A form of automatic writing, FC gives the false impression that the disabled person is doing the typing. Despite anecdotal reports that it works, a simple “blinded” picture naming test is all it takes to reveal the true author. In such a test, the facilitator is not aware of the answers to questions asked of the person with disability. Over 30 studies of this type have found no convincing evidence that messages delivered using FC are authored by the person with a disability.

Read more: Science debunks fad autism theories, but that doesn't dissuade believers

There are several other communication technologies and strategies now available to enable a person with a disability to get their message across. These technologies are called Augmentative and Alternative Communication and include a variety of switches that people can use if they have difficulty using their hands.

What harm can it do?

There’s a long history of harms relating to FC, and it makes the news for all the wrong reasons. US businesswoman Gigi Jordan was sentenced to 18 years in prison for the murder of her son with autism on the basis of a message delivered using FC.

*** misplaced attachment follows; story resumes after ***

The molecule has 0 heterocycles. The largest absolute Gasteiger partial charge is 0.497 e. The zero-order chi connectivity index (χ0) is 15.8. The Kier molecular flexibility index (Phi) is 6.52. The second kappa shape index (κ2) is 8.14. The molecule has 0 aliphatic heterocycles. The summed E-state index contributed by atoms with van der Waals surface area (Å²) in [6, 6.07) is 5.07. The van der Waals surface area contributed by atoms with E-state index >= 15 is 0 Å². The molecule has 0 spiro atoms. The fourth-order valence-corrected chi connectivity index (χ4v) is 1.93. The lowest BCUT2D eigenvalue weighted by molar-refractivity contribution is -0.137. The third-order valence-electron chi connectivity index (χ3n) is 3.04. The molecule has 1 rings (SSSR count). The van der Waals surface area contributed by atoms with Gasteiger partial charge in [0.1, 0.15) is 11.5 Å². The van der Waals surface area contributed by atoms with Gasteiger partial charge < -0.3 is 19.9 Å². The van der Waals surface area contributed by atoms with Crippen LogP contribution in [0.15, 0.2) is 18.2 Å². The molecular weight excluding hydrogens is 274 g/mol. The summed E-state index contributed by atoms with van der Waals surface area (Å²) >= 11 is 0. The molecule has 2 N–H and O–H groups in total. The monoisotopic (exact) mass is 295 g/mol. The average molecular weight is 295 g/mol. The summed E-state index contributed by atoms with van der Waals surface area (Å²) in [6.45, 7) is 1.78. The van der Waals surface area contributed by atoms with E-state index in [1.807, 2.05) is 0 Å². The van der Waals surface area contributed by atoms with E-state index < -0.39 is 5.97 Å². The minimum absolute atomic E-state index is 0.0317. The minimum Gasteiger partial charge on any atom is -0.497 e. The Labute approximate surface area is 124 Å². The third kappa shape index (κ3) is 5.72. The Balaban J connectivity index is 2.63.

Apart from FC being a clear violation of the disabled person’s communication rights, FC related criminal cases often involve family members being falsely accused of sexual abuse. Jose Cordero of Florida is the most recent innocent person known to be imprisoned as a result of false allegations of sexual abuse delivered via FC. His name can be added to a growing list that includes the Wheatons, Julian Wendrow, and Mark and Laura Storch. The Wendrows won more than US$6 million in law suits.

It’s not possible to know how many more people with disabilities who use FC are currently being abused sexually through falsely giving consent to sex, but we do know of one other case similar to Stubblefield’s. In Australia in 2014, Martina Susanne Schweiger, a disability support worker received a suspended jail sentence for indecent dealings with a person with an impairment, brought about as a result of the messages delivered by FC.

Five good reasons to ‘keep your hands off’ FC